The criminal justice system holds the power to take the freedom away from those accused of crimes.

A criminal conviction is life-altering. Legal representation is often the only hope for defendants facing criminal prosecution to secure their right to a fair trial. The Sixth Amendment of the United States Constitution guarantees no less.

In the 1963 Supreme Court case, Gideon v. Wainwright, the highest court ruled that a fair trial guarantees all defendants facing criminal prosecution the right to an attorney. The right to an attorney protects people from an unfair trial.

The success of a person’s trial largely depends on the ability of their attorney to provide an adequate defense. The Supreme Court of the United States affirmed that the right to counsel promises an effective lawyer.

As you may know, many people aren’t to hire a private attorney.

The court’s promise to counsel says that people who cannot afford an attorney are guaranteed a state-provided attorney via the public defender system.

Unfortunately, public defenders are overworked, understaffed, and underfunded. Across the nation, public defenders are often assigned an excessive caseload with insufficient resources to argue them. As a result, people are unconstitutionally left vulnerable to prosecution, conviction, and imprisonment without a real legal defense.

That’s why we sued.

The Missouri State Public Defender system violates the constitutional standards for legal representation, as defense attorneys don’t have the time or resources to provide their clients with a proper defense.

The state’s public defenders often do not have the opportunity to talk with their clients about possible witnesses, exculpatory evidence, plea negotiations, or a trial strategy. In many instances, defendants do not meet with their attorneys until the day of their trial.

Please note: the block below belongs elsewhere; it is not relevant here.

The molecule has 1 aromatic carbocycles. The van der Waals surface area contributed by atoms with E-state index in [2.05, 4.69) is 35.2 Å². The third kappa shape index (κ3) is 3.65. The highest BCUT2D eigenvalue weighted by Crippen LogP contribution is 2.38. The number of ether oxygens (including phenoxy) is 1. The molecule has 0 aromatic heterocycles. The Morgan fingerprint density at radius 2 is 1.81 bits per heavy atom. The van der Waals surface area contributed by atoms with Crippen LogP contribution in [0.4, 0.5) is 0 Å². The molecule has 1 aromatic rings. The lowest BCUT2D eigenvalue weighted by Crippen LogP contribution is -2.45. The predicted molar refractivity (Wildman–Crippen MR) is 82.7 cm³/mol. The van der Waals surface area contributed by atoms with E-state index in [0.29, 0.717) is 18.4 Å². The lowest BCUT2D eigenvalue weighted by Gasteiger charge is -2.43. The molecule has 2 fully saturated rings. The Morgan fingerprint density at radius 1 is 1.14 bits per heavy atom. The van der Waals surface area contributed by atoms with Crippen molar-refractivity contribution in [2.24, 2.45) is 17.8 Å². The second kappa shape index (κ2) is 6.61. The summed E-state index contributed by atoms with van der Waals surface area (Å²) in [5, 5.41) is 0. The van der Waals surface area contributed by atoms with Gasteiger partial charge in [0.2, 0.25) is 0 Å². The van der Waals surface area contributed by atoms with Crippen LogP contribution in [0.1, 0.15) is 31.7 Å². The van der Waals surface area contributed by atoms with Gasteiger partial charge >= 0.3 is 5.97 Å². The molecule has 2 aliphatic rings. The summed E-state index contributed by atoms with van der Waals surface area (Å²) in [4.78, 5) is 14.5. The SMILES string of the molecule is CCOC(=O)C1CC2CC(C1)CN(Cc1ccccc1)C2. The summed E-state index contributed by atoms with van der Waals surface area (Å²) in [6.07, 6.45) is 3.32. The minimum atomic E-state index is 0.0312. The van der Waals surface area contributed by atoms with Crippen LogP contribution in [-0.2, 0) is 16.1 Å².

The American Bar Association sets minimum requirements for the amount of time lawyers should invest in case preparation to guarantee clients have ethical and adequate representation.

Only three percent of cases are met with these minimum number of hours for constitutional representation. This is wrong.

Without effective counsel, Missourians with winnable cases often accept plea deals or face convictions that may have been avoidable. The court system fails in its purpose to conduct fair trials when the state does not provide defendants with sufficient public defenders.

We believe that public defenders should reach the minimum number of hours for constitutional representation for more than three percent of their cases. We believe that defendants should not have to attend their bail hearings without their public defender present. We believe that people should be treated as if they were innocent until proven guilty, not a system that makes it easier for them to plead to a crime they may not have committed just to get out of jail

We must do more than talk about justice. We must have a system that is just.